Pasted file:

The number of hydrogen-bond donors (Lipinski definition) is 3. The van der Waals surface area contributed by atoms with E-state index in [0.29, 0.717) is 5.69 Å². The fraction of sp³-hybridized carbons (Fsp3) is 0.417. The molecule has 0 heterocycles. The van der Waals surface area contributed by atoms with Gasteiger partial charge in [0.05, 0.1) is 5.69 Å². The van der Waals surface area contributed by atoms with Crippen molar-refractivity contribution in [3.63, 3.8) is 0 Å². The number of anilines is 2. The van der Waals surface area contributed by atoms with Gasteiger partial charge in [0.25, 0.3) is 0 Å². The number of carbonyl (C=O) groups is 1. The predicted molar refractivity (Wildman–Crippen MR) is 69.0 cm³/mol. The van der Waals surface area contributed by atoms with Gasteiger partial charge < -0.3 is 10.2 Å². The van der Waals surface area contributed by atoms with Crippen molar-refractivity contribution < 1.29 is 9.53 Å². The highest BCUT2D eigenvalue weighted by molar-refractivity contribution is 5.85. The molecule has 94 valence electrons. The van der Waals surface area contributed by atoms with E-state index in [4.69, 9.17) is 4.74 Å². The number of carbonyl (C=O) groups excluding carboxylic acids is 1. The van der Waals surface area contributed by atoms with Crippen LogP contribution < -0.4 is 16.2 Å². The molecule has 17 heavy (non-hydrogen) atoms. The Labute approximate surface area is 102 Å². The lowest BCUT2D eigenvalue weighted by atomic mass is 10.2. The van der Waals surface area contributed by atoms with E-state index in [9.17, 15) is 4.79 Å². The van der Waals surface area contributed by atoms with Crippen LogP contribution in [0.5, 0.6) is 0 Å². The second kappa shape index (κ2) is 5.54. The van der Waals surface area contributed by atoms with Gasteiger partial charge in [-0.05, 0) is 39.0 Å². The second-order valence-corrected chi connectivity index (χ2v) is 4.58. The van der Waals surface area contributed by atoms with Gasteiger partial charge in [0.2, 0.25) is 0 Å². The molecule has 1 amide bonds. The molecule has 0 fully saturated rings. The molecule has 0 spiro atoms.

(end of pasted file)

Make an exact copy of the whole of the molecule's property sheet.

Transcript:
The number of hydrogen-bond donors (Lipinski definition) is 3. The van der Waals surface area contributed by atoms with E-state index in [0.29, 0.717) is 5.69 Å². The fraction of sp³-hybridized carbons (Fsp3) is 0.417. The molecule has 0 heterocycles. The van der Waals surface area contributed by atoms with Gasteiger partial charge in [0.05, 0.1) is 5.69 Å². The van der Waals surface area contributed by atoms with Crippen molar-refractivity contribution in [3.63, 3.8) is 0 Å². The number of anilines is 2. The van der Waals surface area contributed by atoms with Gasteiger partial charge in [0.25, 0.3) is 0 Å². The number of carbonyl (C=O) groups is 1. The predicted molar refractivity (Wildman–Crippen MR) is 69.0 cm³/mol. The van der Waals surface area contributed by atoms with Gasteiger partial charge < -0.3 is 10.2 Å². The van der Waals surface area contributed by atoms with Crippen molar-refractivity contribution < 1.29 is 9.53 Å². The highest BCUT2D eigenvalue weighted by molar-refractivity contribution is 5.85. The molecule has 94 valence electrons. The van der Waals surface area contributed by atoms with E-state index in [4.69, 9.17) is 4.74 Å². The number of carbonyl (C=O) groups excluding carboxylic acids is 1. The van der Waals surface area contributed by atoms with Crippen LogP contribution < -0.4 is 16.2 Å². The molecule has 17 heavy (non-hydrogen) atoms. The Labute approximate surface area is 102 Å². The lowest BCUT2D eigenvalue weighted by atomic mass is 10.2. The van der Waals surface area contributed by atoms with E-state index in [9.17, 15) is 4.79 Å². The van der Waals surface area contributed by atoms with Crippen LogP contribution in [0.5, 0.6) is 0 Å². The second kappa shape index (κ2) is 5.54. The van der Waals surface area contributed by atoms with Gasteiger partial charge in [-0.05, 0) is 39.0 Å². The second-order valence-corrected chi connectivity index (χ2v) is 4.58. The van der Waals surface area contributed by atoms with Gasteiger partial charge in [0.2, 0.25) is 0 Å². The molecule has 1 amide bonds. The molecule has 0 fully saturated rings. The molecule has 0 spiro atoms.